Furman has scheduled a hearing into the new controversy for Wednesday.

Video provided by CBS News

Several immigrant advocacy groups, among the plaintiffs in the case, submitted a filing to the Manhattan federal court on May 30 saying that during the course of their lawsuit the administration hid the fact that Thomas Hofeller, a longtime Republican specialist on drawing electoral districts, played a "significant role" in planning the citizenship question.

A White Man’s Republic, If They Can Keep It

A White Man’s Republic, If They Can Keep It As it weighs a census case, the Supreme Court will have to decide whether America is a nation for all its citizens.

The Trump administration denied accusations that it concealed evidence that its plan to add a citizenship question to the 2020 U.S. Census was aimed at boosting Republicans' electoral power, and said its accusers were making up a conspiracy theory.

NEW YORK (Reuters) - The Trump administration denied accusations that it concealed evidence that its plan to add a citizenship question to the 2020 U.S. Census was aimed at boosting Republicans' electoral power, and said its accusers were making up a conspiracy theory.

Hofeller concluded in a 2015 study that asking census respondents whether they are U.S. citizens "would clearly be a disadvantage to the Democrats" and "advantageous to Republicans and Non-Hispanic Whites" in redistricting, the plaintiffs said.

Hofeller, who died in 2018, went on to ghostwrite a draft letter from the Department of Justice to the Department of Commerce, asking for a citizenship question on the grounds it would help enforce voting rights, according to the plaintiffs.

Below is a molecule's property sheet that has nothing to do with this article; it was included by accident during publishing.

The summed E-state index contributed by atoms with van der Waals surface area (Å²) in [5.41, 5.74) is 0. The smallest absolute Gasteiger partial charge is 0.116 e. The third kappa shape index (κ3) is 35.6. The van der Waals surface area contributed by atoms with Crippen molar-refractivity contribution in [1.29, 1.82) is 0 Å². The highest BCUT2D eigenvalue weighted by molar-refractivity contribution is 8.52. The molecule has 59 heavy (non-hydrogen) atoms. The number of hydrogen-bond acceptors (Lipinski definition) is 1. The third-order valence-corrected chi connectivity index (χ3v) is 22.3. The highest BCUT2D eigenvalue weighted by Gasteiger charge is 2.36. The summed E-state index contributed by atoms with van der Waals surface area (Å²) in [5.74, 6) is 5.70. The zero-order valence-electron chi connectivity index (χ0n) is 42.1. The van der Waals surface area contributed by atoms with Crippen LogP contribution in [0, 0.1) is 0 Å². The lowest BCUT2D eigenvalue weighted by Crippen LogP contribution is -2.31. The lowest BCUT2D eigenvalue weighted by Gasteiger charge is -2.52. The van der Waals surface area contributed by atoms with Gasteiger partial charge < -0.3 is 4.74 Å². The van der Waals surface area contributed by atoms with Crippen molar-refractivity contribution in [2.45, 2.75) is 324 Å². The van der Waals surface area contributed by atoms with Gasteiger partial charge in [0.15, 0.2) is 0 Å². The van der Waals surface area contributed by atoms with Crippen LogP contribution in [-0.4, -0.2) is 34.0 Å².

In Monday's filing, the government said it did not rely on Hofeller's work and said the plaintiffs were "conjuring a conspiracy theory involving a deceased political operative."

A Justice Department spokesperson said in a statement: "This baseless attack on the integrity of the department and its employees is based on nothing more than fevered speculation."

Opponents have said a citizenship question would cause a sizeable undercount by deterring immigrant households and Latinos from filling out the forms, out of fear the information would be shared with law enforcement.

Democrats, immigrant advocates and demographers say such an undercount could deprive some communities of funds and political representation because the Census determines how the federal government distributes aid, as well as seats in Congress.

(Reporting by Andrew Chung; Editing by Sonya Hepinstall)

Read More

Fight Over Census Documents Centers on Motive for a Citizenship Question.
The fight between Congress and President Trump over census documents revolves around one crucial issue: discerning the true motive of the Trump administration when it made a historic decision to ask all residents in the country if they were an American citizen. Commerce Secretary Wilbur Ross, who oversees the Census Bureau, has long claimed that the government needs more accurate data on citizenship to enforce the Voting Rights Act of 1965. But a growing body of evidence — unearthed in lawsuits seeking to block the question — suggests that the administration added the question to entrench Republicans in power.